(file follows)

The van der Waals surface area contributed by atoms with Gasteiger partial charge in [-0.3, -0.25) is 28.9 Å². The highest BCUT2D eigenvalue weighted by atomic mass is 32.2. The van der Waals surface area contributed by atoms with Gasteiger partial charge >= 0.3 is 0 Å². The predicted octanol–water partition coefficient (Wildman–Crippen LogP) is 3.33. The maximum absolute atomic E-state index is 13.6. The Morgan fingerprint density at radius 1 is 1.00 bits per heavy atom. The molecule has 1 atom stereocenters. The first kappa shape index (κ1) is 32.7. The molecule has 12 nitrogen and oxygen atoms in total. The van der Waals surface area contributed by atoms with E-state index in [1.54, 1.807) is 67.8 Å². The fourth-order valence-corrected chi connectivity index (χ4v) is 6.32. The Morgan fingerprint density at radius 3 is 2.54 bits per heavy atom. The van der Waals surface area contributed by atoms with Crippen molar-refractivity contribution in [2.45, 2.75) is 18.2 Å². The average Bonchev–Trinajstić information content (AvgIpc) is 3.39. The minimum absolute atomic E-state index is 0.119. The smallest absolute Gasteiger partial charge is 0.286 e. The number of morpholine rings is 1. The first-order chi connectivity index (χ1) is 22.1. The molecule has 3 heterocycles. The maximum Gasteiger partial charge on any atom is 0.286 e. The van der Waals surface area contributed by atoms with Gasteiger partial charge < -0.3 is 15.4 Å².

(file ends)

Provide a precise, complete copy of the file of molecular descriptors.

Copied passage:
The van der Waals surface area contributed by atoms with Gasteiger partial charge in [-0.3, -0.25) is 28.9 Å². The highest BCUT2D eigenvalue weighted by atomic mass is 32.2. The van der Waals surface area contributed by atoms with Gasteiger partial charge >= 0.3 is 0 Å². The predicted octanol–water partition coefficient (Wildman–Crippen LogP) is 3.33. The maximum absolute atomic E-state index is 13.6. The Morgan fingerprint density at radius 1 is 1.00 bits per heavy atom. The molecule has 1 atom stereocenters. The first kappa shape index (κ1) is 32.7. The molecule has 12 nitrogen and oxygen atoms in total. The van der Waals surface area contributed by atoms with E-state index in [1.54, 1.807) is 67.8 Å². The fourth-order valence-corrected chi connectivity index (χ4v) is 6.32. The Morgan fingerprint density at radius 3 is 2.54 bits per heavy atom. The van der Waals surface area contributed by atoms with Crippen molar-refractivity contribution in [2.45, 2.75) is 18.2 Å². The average Bonchev–Trinajstić information content (AvgIpc) is 3.39. The minimum absolute atomic E-state index is 0.119. The smallest absolute Gasteiger partial charge is 0.286 e. The number of morpholine rings is 1. The first-order chi connectivity index (χ1) is 22.1. The molecule has 3 heterocycles. The maximum Gasteiger partial charge on any atom is 0.286 e. The van der Waals surface area contributed by atoms with Gasteiger partial charge < -0.3 is 15.4 Å².